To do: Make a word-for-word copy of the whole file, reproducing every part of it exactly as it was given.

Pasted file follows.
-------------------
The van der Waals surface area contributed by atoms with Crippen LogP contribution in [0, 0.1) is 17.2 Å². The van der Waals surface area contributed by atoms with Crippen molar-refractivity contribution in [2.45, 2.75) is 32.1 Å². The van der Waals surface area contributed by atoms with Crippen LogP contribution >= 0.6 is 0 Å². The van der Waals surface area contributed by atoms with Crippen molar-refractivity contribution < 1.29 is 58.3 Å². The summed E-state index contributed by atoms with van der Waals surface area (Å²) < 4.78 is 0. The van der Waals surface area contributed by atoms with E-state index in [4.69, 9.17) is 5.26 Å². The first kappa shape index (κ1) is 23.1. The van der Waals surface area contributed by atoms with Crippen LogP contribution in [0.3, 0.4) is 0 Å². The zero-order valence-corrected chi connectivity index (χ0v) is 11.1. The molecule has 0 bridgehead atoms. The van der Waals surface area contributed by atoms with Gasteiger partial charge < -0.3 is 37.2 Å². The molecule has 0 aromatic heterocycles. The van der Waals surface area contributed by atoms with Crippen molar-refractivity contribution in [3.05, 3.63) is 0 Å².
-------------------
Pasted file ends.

The van der Waals surface area contributed by atoms with Crippen LogP contribution in [0, 0.1) is 17.2 Å². The van der Waals surface area contributed by atoms with Crippen molar-refractivity contribution in [2.45, 2.75) is 32.1 Å². The van der Waals surface area contributed by atoms with Crippen LogP contribution >= 0.6 is 0 Å². The van der Waals surface area contributed by atoms with Crippen molar-refractivity contribution < 1.29 is 58.3 Å². The summed E-state index contributed by atoms with van der Waals surface area (Å²) < 4.78 is 0. The van der Waals surface area contributed by atoms with E-state index in [4.69, 9.17) is 5.26 Å². The first kappa shape index (κ1) is 23.1. The van der Waals surface area contributed by atoms with Crippen LogP contribution in [0.3, 0.4) is 0 Å². The zero-order valence-corrected chi connectivity index (χ0v) is 11.1. The molecule has 0 bridgehead atoms. The van der Waals surface area contributed by atoms with Gasteiger partial charge < -0.3 is 37.2 Å². The molecule has 0 aromatic heterocycles. The van der Waals surface area contributed by atoms with Crippen molar-refractivity contribution in [3.05, 3.63) is 0 Å².